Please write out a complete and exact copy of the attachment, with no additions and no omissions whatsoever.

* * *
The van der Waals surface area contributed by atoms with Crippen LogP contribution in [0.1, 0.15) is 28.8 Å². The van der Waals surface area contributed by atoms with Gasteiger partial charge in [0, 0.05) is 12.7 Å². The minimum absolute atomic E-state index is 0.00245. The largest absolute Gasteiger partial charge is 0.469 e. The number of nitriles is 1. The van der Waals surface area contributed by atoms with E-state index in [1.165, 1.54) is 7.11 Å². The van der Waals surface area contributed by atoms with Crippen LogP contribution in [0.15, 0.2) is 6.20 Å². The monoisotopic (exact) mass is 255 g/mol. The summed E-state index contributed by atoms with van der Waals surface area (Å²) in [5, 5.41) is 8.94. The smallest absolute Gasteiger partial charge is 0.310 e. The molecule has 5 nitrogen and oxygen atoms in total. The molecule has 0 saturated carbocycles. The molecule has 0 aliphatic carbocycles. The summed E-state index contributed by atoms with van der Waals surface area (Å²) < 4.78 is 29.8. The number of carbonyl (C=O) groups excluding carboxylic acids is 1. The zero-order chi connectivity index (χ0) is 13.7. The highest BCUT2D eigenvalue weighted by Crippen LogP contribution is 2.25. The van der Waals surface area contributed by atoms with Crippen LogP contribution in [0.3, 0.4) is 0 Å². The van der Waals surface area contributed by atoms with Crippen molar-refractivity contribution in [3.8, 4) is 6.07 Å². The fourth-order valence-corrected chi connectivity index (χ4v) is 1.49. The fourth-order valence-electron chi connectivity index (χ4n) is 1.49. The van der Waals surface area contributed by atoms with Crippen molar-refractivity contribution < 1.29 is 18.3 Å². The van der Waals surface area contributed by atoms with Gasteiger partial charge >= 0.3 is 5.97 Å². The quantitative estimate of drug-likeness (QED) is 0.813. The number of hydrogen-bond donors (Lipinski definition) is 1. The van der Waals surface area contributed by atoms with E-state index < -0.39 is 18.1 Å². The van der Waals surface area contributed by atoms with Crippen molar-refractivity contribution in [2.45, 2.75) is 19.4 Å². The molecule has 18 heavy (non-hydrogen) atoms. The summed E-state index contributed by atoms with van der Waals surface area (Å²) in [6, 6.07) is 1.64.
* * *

The van der Waals surface area contributed by atoms with Crippen LogP contribution in [0.1, 0.15) is 28.8 Å². The van der Waals surface area contributed by atoms with Gasteiger partial charge in [0, 0.05) is 12.7 Å². The minimum absolute atomic E-state index is 0.00245. The largest absolute Gasteiger partial charge is 0.469 e. The number of nitriles is 1. The van der Waals surface area contributed by atoms with E-state index in [1.165, 1.54) is 7.11 Å². The van der Waals surface area contributed by atoms with Crippen LogP contribution in [0.15, 0.2) is 6.20 Å². The monoisotopic (exact) mass is 255 g/mol. The summed E-state index contributed by atoms with van der Waals surface area (Å²) in [5, 5.41) is 8.94. The smallest absolute Gasteiger partial charge is 0.310 e. The molecule has 5 nitrogen and oxygen atoms in total. The molecule has 0 saturated carbocycles. The molecule has 0 aliphatic carbocycles. The summed E-state index contributed by atoms with van der Waals surface area (Å²) < 4.78 is 29.8. The number of carbonyl (C=O) groups excluding carboxylic acids is 1. The zero-order chi connectivity index (χ0) is 13.7. The highest BCUT2D eigenvalue weighted by Crippen LogP contribution is 2.25. The van der Waals surface area contributed by atoms with Crippen LogP contribution in [0.3, 0.4) is 0 Å². The van der Waals surface area contributed by atoms with Crippen molar-refractivity contribution in [3.8, 4) is 6.07 Å². The fourth-order valence-corrected chi connectivity index (χ4v) is 1.49. The fourth-order valence-electron chi connectivity index (χ4n) is 1.49. The van der Waals surface area contributed by atoms with Crippen molar-refractivity contribution < 1.29 is 18.3 Å². The van der Waals surface area contributed by atoms with Gasteiger partial charge >= 0.3 is 5.97 Å². The quantitative estimate of drug-likeness (QED) is 0.813. The number of hydrogen-bond donors (Lipinski definition) is 1. The van der Waals surface area contributed by atoms with E-state index < -0.39 is 18.1 Å². The van der Waals surface area contributed by atoms with Crippen molar-refractivity contribution in [2.45, 2.75) is 19.4 Å². The molecule has 18 heavy (non-hydrogen) atoms. The summed E-state index contributed by atoms with van der Waals surface area (Å²) in [6, 6.07) is 1.64.